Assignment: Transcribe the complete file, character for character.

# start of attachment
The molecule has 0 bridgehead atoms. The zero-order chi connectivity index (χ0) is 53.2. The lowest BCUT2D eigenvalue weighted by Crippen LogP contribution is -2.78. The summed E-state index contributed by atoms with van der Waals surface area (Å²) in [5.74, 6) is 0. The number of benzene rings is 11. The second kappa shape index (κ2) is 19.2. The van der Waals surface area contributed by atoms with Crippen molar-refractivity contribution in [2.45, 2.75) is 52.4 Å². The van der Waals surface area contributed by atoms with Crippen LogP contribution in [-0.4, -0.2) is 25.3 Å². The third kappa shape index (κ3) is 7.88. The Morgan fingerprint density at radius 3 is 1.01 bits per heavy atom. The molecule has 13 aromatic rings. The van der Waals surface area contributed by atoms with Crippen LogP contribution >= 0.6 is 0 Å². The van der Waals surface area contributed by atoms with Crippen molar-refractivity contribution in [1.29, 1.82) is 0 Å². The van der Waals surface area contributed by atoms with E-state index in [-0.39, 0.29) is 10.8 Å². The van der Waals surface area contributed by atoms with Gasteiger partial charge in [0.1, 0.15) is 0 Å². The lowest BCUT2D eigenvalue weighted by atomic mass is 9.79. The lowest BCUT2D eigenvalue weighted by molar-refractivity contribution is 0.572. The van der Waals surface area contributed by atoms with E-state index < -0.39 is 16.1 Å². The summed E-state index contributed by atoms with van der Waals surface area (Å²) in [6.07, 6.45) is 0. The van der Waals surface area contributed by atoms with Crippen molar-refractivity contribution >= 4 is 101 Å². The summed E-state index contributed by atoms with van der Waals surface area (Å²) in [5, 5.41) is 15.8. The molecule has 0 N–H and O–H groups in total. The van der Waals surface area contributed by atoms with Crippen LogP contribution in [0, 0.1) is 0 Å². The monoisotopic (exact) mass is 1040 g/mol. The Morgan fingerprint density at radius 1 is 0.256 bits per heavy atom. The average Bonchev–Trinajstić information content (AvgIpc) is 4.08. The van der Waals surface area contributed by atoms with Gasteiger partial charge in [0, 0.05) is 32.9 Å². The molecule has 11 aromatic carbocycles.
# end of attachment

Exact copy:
The molecule has 0 bridgehead atoms. The zero-order chi connectivity index (χ0) is 53.2. The lowest BCUT2D eigenvalue weighted by Crippen LogP contribution is -2.78. The summed E-state index contributed by atoms with van der Waals surface area (Å²) in [5.74, 6) is 0. The number of benzene rings is 11. The second kappa shape index (κ2) is 19.2. The van der Waals surface area contributed by atoms with Crippen molar-refractivity contribution in [2.45, 2.75) is 52.4 Å². The van der Waals surface area contributed by atoms with Crippen LogP contribution in [-0.4, -0.2) is 25.3 Å². The third kappa shape index (κ3) is 7.88. The Morgan fingerprint density at radius 3 is 1.01 bits per heavy atom. The molecule has 13 aromatic rings. The van der Waals surface area contributed by atoms with Crippen LogP contribution >= 0.6 is 0 Å². The van der Waals surface area contributed by atoms with Crippen molar-refractivity contribution in [1.29, 1.82) is 0 Å². The van der Waals surface area contributed by atoms with E-state index in [-0.39, 0.29) is 10.8 Å². The van der Waals surface area contributed by atoms with Gasteiger partial charge in [0.1, 0.15) is 0 Å². The lowest BCUT2D eigenvalue weighted by atomic mass is 9.79. The lowest BCUT2D eigenvalue weighted by molar-refractivity contribution is 0.572. The van der Waals surface area contributed by atoms with E-state index < -0.39 is 16.1 Å². The summed E-state index contributed by atoms with van der Waals surface area (Å²) in [6.07, 6.45) is 0. The van der Waals surface area contributed by atoms with Crippen molar-refractivity contribution >= 4 is 101 Å². The summed E-state index contributed by atoms with van der Waals surface area (Å²) in [5, 5.41) is 15.8. The molecule has 0 N–H and O–H groups in total. The van der Waals surface area contributed by atoms with Crippen LogP contribution in [0, 0.1) is 0 Å². The monoisotopic (exact) mass is 1040 g/mol. The Morgan fingerprint density at radius 1 is 0.256 bits per heavy atom. The average Bonchev–Trinajstić information content (AvgIpc) is 4.08. The van der Waals surface area contributed by atoms with Gasteiger partial charge in [0, 0.05) is 32.9 Å². The molecule has 11 aromatic carbocycles.